Before you blame Apple look to your own systems. They may be the reason for the problems. So, to get you started back to operation you will need to reinstall Snow Leopard as follows:
Reinstall OS X without erasing the drive
Do the following:
1. Repair the Hard Drive and Permissions
Boot from your Snow Leopard Installer disc. After the installer loads select your language and click on the Continue button. When the menu bar appears select Disk Utility from the Utilities menu. After DU loads select your hard drive entry (mfgr.'s ID and drive size) from the the left side list. In the DU status area you will see an entry for the S.M.A.R.T. status of the hard drive. If it does not say "Verified" then the hard drive is failing or failed. (SMART status is not reported on external Firewire or USB drives.) If the drive is "Verified" then select your OS X volume from the list on the left (sub-entry below the drive entry,) click on the First Aid tab, then click on the Repair Disk button. If DU reports any errors that have been fixed, then re-run Repair Disk until no errors are reported. If no errors are reported click on the Repair Permissions button. Wait until the operation completes, then quit DU and return to the installer.
If DU reports errors it cannot fix, then you will need Disk Warrior and/or Tech Tool Pro to repair the drive. If you don't have either of them or if neither of them can fix the drive, then you will need to reformat the drive and reinstall OS X.
2. Reinstall Snow Leopard
If the drive is OK then quit DU and return to the installer. Proceed with reinstalling OS X. Note that the Snow Leopard installer will not erase your drive or disturb your files. After installing a fresh copy of OS X the installer will move your Home folder, third-party applications, support items, and network preferences into the newly installed system.
Once Snow Leopard has been reinstalled and working download the Mac OS X 10.6.8 Update Combo and install it. Let's see if this doesn't get things going properly.
I have read a number of posts on 10.6.8 issues that have been resolved by disk verification/repair permissions, and will henceforth include those activities as part of my pre-update process (hope I can remember!). Better yet, if Apple built in disk verification/repair permissions as part of the update for forgetful folks like me, that would be great.
This is not the drive. One is a brandnew SSD on my Macbook Pro and I am already running an "emergency" OS on my second partition (that I wisely installed beforehand).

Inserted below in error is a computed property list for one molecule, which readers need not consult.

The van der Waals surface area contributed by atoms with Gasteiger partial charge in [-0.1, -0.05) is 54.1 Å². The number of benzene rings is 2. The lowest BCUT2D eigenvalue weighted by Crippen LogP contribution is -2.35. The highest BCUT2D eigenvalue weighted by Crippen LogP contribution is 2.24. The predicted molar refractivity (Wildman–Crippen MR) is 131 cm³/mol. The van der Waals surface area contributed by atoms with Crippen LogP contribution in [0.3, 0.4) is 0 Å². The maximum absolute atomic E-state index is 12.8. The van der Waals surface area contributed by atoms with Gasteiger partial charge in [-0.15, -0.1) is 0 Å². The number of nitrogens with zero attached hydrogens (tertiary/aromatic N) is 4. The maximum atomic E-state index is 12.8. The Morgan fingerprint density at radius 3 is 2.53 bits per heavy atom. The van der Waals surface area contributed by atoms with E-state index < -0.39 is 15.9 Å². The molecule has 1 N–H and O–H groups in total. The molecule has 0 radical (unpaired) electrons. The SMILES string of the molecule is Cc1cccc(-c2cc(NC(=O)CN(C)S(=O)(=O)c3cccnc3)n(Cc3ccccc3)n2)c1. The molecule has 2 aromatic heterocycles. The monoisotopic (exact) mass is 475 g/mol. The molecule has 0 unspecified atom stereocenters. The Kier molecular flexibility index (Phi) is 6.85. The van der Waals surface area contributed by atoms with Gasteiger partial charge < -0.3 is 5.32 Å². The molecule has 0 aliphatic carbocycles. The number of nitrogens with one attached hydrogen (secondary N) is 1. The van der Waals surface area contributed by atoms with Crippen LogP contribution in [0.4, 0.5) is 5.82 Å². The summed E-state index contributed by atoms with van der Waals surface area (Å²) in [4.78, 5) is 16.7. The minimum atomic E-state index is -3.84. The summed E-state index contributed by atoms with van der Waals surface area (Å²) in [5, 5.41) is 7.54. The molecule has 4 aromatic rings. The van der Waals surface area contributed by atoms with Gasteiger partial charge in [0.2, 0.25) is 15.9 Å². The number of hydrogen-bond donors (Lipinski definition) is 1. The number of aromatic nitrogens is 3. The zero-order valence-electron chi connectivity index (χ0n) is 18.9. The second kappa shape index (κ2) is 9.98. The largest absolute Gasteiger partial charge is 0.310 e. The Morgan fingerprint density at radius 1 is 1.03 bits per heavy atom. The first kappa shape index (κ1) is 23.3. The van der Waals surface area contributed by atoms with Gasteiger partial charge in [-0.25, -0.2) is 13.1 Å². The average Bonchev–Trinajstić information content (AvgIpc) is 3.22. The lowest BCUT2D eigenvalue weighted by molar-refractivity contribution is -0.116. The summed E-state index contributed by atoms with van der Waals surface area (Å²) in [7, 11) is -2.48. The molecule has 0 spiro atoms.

On the other machine, I got 4 drives and running a different OS and Windows and the directory structures on neither are corrupt (for that I can even use target disk mode to mount the respective 10.6.8 OS).
The issue is that 10.6.8. does not work and judging by the posts of others, there are massive issues, and if this is the preparation to OS 10.7 I can say with VERY good authority, that 10.7 does not cause these issues but it IS indeed this update which fails to either disable or update certain kernel extensions.
I have even tried to rename the /Volume/System/Library/CoreServices/SystemVersion.plist successfully where the key is the built, not the version, and successfully re-installed 10.6.7 combo, however on boot, the single user mode (verbose) reports a blank in the OS and fails to boot completely. Since the "framework" reports as "10.7"
I have also installed the combo 10.6.8., and my SSD is now booting back in the loop (at least it now "knows" the framework is correct).
Apple MUST post a fix that can be run either from disk or target mode or another drive.
Thank you for this, C5Z. you are correct, of course, but I have been recommending it for years. See my reply to kappy, it is the update that is faulty.
Before and after any software update, I tend to quit all apps and run DU / repair disk permissions. I also do after e.g. "tinkering" trying to make a system work (as below).
After a painful two days (and NO backup!!! tested on two machines), I have managed to re-install OSX 10.6.7:
1) boot from OSX Snow Leopard disc (the one from the Box set)./ Macbook Pro Install disc 10.6.3
2) install OS 10.6.x with "customize" selected to run ONLY the greyed out minimum requirements onto the faulty 10.6.8 disk.
4) voila: the old (10.6.x) user account was back with ALL files and folders and applications (including mail etc, so all preferences were intact!)
5) run disk permissions repair
6) run software update EXCEPT 10.6.8
7) install 10.6.7 combo (standalone)
8) repair disk permissions
9) run software update (it will bring up Java update)
system restored - above steps correct as at 28th June 2011.
Thank you for reporting back Alexandre. We had one failed update out of four users here. Safe Boot didn't work, and it wasn't getting very far at all...stuck after loading bluetooth drivers. I was going to do a fresh install and migrate the user's account, but this did the trick so far, and I'm running the Java update now.